Wonderful read. Foer's book is utterly charming. The frame of this book is participatory journalism, the story of how Foer went from observer of the U...moreWonderful read. Foer's book is utterly charming. The frame of this book is participatory journalism, the story of how Foer went from observer of the U.S.A. Memory Championship to winner within the space of one year. Inside this frame, Foer engages questions of cultural memory, neuroscience, literary history and pre-history, self-improvement hucksterism, and trends in education, with a cast of characters that includes savants, frauds, mental athletes, Cicero, medieval scholars, Giordano Bruno, Mark Twain, and ESPN. It's a very brisk read, and raises fascinating questions.(less)
The key word in the subtitle is "heroic." Eric Metaxas does a wonderful job of conveying the faith and idealism of William Wilberforce. This biography...moreThe key word in the subtitle is "heroic." Eric Metaxas does a wonderful job of conveying the faith and idealism of William Wilberforce. This biography is extremely readable, and most moving: a tribute to a man who combines faith and reason, activism and prudence, rhetoric and ethics. Metaxas skillfully shows the linkages between the two guiding lights of Wilberforce: the "reformation of manners," a kind of moral and spiritual awakening, and abolition.
One striking feature of this story is how secularized and worldly the Church of England had become in the late 1700's. Wilberforce is an example of a radical movement of deep faith, typified by the founders of Methodism and the Quakers, that took commitment to Christ seriously. These movements revitalized Christian practice in England and called it to judge the world by the mind of Christ.
One fascinating chapter focuses on Wilberforce's struggle to allow Christian evangelism in India. Commercial interests, such as the British East India Company, were dead set against allowing missionaries to work in India, because it would restrict the particular advantages that British men of means enjoyed there, such as the keeping of retinues of mistresses who were happy to give sexual favors to them in return for, as one gentleman put it, "a little rice and let[ting] them run about." Allowing quaint "customs" such as female infanticide and the suttee were a small price for the East India Company in return for the gains it saw from an endless source of cheap labor. Given this, the Company predictably found itself protecting these practices, often cynically portraying itself as broad-minded and multi-cultural (as opposed to uncaring).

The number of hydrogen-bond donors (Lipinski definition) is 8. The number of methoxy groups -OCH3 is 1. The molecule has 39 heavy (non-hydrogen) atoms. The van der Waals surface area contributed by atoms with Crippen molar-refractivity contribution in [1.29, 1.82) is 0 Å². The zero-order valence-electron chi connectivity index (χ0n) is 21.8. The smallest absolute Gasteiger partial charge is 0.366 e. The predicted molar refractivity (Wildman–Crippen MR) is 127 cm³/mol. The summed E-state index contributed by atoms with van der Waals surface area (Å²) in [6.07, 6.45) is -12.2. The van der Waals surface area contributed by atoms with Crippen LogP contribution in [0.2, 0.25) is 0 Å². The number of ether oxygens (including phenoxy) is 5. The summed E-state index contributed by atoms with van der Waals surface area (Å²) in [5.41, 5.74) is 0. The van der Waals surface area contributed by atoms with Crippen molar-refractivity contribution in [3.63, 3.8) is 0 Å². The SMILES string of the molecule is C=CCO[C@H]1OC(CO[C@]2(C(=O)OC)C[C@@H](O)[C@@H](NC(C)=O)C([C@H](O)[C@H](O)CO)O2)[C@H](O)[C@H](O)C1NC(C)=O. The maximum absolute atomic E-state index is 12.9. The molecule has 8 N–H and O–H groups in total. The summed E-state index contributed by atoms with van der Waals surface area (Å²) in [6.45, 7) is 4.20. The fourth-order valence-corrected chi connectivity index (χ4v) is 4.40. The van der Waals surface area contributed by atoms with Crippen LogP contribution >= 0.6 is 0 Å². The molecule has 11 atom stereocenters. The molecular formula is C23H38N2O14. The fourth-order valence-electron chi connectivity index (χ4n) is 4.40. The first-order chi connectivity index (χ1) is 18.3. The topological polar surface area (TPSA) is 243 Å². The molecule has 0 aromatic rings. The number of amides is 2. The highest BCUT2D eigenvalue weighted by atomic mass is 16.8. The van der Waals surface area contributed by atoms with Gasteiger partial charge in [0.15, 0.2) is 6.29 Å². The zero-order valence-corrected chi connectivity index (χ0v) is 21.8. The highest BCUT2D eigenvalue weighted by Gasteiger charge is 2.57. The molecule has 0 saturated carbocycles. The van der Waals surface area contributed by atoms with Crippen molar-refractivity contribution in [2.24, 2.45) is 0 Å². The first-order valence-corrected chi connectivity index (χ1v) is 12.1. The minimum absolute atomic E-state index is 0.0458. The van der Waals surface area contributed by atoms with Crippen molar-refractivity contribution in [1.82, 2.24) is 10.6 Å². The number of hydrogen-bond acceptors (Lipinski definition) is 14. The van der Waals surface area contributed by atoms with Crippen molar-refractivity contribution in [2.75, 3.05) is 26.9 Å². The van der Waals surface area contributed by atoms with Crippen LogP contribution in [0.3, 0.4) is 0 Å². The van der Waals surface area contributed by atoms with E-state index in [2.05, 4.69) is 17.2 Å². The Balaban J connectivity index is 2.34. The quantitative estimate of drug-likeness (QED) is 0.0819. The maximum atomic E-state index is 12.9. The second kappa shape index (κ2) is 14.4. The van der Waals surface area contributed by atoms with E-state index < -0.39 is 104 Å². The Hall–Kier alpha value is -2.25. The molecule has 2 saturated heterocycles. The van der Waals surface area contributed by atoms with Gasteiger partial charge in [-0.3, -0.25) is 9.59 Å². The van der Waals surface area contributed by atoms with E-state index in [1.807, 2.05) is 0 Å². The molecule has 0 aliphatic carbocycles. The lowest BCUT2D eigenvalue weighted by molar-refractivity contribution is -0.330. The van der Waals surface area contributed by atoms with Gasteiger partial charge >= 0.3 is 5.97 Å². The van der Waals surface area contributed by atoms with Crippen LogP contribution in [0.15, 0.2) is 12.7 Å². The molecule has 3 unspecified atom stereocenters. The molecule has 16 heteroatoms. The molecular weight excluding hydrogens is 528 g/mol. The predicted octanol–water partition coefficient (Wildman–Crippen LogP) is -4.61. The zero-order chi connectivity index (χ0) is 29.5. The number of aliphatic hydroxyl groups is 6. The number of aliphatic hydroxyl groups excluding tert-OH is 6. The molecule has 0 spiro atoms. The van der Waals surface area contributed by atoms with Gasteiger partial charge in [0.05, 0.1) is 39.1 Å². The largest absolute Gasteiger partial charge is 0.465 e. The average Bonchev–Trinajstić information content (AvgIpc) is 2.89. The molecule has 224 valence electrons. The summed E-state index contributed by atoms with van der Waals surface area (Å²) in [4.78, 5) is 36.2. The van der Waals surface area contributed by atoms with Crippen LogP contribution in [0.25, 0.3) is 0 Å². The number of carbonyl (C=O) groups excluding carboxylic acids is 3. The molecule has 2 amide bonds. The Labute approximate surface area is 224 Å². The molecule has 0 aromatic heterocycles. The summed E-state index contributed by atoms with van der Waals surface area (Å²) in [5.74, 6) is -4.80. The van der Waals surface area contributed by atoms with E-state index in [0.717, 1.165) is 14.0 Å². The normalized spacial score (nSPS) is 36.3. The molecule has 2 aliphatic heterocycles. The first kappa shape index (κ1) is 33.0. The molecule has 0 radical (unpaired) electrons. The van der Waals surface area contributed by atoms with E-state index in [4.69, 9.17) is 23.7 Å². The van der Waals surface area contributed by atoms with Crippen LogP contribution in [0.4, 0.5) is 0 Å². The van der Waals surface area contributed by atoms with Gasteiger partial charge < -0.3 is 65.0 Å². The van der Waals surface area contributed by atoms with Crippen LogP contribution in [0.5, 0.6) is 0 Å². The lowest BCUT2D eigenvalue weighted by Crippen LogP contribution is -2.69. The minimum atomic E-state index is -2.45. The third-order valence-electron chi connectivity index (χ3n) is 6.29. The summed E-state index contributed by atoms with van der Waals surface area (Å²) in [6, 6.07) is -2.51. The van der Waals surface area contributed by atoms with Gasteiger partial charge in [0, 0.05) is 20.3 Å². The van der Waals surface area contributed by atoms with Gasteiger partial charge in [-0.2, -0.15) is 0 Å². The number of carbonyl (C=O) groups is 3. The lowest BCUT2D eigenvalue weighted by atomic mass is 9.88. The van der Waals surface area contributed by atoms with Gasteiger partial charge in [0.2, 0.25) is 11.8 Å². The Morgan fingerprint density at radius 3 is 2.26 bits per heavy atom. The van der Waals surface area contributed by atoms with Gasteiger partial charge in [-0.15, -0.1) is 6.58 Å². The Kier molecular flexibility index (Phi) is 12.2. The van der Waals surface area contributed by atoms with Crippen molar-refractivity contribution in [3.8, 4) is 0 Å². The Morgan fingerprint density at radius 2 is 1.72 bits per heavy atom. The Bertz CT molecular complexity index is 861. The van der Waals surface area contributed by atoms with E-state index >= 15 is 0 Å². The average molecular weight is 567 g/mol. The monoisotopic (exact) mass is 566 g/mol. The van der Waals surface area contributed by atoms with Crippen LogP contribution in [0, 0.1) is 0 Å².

Wilberforce's story deserves to be more well-known, and Metaxas' book is an excellent beginning of this work.(less)
A good read, and informative, Gretchen Morgenson's narrative for the boom that ended in the 2007-8 financial crisis is a solid piece of work. One nit:...moreA good read, and informative, Gretchen Morgenson's narrative for the boom that ended in the 2007-8 financial crisis is a solid piece of work. One nit: there are some very obvious errors in the background material she gives: for example, Mondale did not "sit out" the 1980 election (p. 15) -- he was the VP candidate on the ticket that year. This book provides a good timeline for the governmental actions and private lobbying that helped grow the mountain of bad debt that swamped the economy and was later to do in the economy. Morgenson suggests that much of the crisis was the unintended consequences of government policies to drive homeownership, and the Fannie Mae's, Freddie Mac's, and other banks' (correct) surmise that this provided an investment opportunity with high private reward, but one that had all the risks socialized by implicit government backing. She shows the roots of the 2008 crisis in the Long Term Capital rescue of 1998, as well as President Clinton's housing initiatives in the 90's (she opens the book with these).
Morgenson is a New York Times reporter, and for the most part she is diligent, if somewhat opinionated. Her partner Joshua Rosner authored several papers critical of home financing trends in 2002, papers which contradicted the rosy picture being painted at the New York Fed and other places.
One thing that shocks the authors is that many of the same people responsible for bad policy remained in power: Chris Dodd and Barney Frank both fostered the bubble, then magically appeared in 2010 to play Inspector Renault in Casablanca, declaring that they were "shocked, shocked that gambling was going on" and authoring legislation that basically enshrined "Too Big To Fail" instead of eliminating it. President Obama chose Jim Johnson, one of the parties most responsible, to head his VP selection committee in 2008. Governor Andrew Cuomo, who fanned the flames at HUD, suffered no political fallout, nor did Nancy Pelosi, whose son Paul Jr., drew on connections to save job at doomed mortgage giant Countrywide.
This is one of the books that is a must read for anyone who wants to be informed about the 2008 crisis and its causes.(less)